Phantom Storm: Basically, the permute function, if it has to get all the permutations, it will have to like, go through all the permutations, right?
Mythic Unicorn: Correct. Yes. Yes. Yeah. So the complexity is not actually O(n^2), it's actually O(n!). That's my, that's the understanding. Yeah.
Phantom Storm: So n factorial for the permute function. So it basically becomes n into n factorial. Can we improve the time complexity?
Mythic Unicorn: Can we improve the time complexity?
Phantom Storm: I guess we are 45 minutes in. Or where can you improve the time complexity?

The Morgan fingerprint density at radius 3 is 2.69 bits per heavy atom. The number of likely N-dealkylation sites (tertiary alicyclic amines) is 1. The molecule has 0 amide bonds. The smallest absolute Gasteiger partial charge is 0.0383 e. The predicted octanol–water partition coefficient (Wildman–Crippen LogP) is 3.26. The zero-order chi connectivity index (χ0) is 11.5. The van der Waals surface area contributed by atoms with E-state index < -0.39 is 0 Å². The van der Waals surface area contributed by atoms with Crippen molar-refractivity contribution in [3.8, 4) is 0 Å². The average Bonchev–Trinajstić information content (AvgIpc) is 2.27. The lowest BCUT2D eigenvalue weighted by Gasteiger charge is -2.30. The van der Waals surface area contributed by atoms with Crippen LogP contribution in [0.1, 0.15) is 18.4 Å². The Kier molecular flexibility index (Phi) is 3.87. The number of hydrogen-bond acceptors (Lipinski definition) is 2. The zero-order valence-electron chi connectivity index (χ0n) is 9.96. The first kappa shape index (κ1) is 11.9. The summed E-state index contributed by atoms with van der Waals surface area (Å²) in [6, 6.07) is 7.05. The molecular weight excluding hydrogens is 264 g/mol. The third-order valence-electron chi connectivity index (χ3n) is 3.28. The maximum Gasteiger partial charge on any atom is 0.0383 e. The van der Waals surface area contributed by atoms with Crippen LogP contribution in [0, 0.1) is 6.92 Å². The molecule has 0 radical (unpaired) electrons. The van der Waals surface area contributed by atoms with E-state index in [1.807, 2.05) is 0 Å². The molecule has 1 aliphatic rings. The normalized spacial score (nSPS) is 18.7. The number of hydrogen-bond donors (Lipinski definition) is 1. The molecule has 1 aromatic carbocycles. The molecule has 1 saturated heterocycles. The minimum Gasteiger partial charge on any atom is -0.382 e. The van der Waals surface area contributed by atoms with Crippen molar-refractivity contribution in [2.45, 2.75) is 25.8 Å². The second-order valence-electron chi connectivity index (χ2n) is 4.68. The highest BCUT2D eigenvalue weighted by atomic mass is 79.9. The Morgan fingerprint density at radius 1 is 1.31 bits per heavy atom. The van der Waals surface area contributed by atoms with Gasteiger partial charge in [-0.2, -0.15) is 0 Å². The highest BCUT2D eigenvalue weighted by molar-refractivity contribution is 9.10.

Mythic Unicorn: Yeah, like, in the beginning, I was saying that, this approach seems like very straightforward to me. So I was going with this, okay, this is a costly approach in terms of n factorial, and then finding this one, and you do in fact. The time, if we have a completely different approach, wherein if I use some kind of like a bottom of dynamic programming, where I think I can use some kind of like indigenous values in such a way that I will be able to store all the different characters of the string one as some kind of like a map, and then go through the second characters in such a way that if each of the characters in the second string corresponds to the value in the map, then I increment it, and then move the window. So I can use a completely different approach, like for example, a sliding window, kind of an approach, and kind of like recollecting now after solving this in the first approach. Okay, if I have like a sliding window, which goes through all the different characters in this string from the length of the first string and make sure that each of the characters is is present in that string, and increment the sliding window in such a way that when I find each of the characters present as a string, then that kind of an approach will be far more efficient than the n into n factorial approach. Unfortunately, it didn't strike me immediately when I started this problem, but I think that will work and the time complexity of that will be like we are going through the entire string through only once. And we will be going through each of the characters in in the string once. So, it will be of the order not like n factorial, but it will be in much lower, for example, it will be of the order of length of the second string into the length of the first string. So, that can be one approach. But was I able to explain the second approach? Yes, sliding window approach. So what I was trying to say is I didn't write it, but I'm not... So, I realized that this is like very costly approach. So, what I was trying to say is, if we go to the second string and then take substrings at a time here, okay, yeah, sliding window two at a time and if both of them present, no, okay, then go for the bdg. Use some kind of like a sliding window to solve this problem, is a completely different problem that will be more efficient. Okay.